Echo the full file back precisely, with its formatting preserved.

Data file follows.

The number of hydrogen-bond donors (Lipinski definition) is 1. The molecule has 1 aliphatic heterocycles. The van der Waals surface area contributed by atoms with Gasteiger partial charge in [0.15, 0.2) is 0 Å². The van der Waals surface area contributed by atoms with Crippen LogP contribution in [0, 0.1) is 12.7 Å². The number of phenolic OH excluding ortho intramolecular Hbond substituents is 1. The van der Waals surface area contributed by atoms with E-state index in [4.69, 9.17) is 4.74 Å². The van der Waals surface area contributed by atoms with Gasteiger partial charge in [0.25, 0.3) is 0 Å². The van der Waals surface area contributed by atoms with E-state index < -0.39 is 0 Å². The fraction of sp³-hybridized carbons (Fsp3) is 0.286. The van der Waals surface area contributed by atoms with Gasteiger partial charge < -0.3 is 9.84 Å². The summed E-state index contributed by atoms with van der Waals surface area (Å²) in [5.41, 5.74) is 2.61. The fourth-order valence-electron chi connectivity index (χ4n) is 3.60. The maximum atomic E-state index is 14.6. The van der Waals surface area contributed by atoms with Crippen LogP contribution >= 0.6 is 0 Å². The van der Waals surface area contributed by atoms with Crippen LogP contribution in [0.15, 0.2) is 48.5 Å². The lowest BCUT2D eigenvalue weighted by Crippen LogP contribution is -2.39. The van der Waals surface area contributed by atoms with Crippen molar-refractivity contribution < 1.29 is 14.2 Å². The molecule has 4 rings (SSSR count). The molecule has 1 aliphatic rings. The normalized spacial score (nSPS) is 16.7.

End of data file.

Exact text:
The number of hydrogen-bond donors (Lipinski definition) is 1. The molecule has 1 aliphatic heterocycles. The van der Waals surface area contributed by atoms with Gasteiger partial charge in [0.15, 0.2) is 0 Å². The van der Waals surface area contributed by atoms with Crippen LogP contribution in [0, 0.1) is 12.7 Å². The number of phenolic OH excluding ortho intramolecular Hbond substituents is 1. The van der Waals surface area contributed by atoms with E-state index in [4.69, 9.17) is 4.74 Å². The van der Waals surface area contributed by atoms with Gasteiger partial charge in [0.25, 0.3) is 0 Å². The van der Waals surface area contributed by atoms with E-state index < -0.39 is 0 Å². The fraction of sp³-hybridized carbons (Fsp3) is 0.286. The van der Waals surface area contributed by atoms with Gasteiger partial charge < -0.3 is 9.84 Å². The summed E-state index contributed by atoms with van der Waals surface area (Å²) in [5.41, 5.74) is 2.61. The fourth-order valence-electron chi connectivity index (χ4n) is 3.60. The maximum atomic E-state index is 14.6. The van der Waals surface area contributed by atoms with Crippen LogP contribution >= 0.6 is 0 Å². The van der Waals surface area contributed by atoms with Crippen LogP contribution in [0.15, 0.2) is 48.5 Å². The lowest BCUT2D eigenvalue weighted by Crippen LogP contribution is -2.39. The van der Waals surface area contributed by atoms with Crippen molar-refractivity contribution < 1.29 is 14.2 Å². The molecule has 4 rings (SSSR count). The molecule has 1 aliphatic rings. The normalized spacial score (nSPS) is 16.7.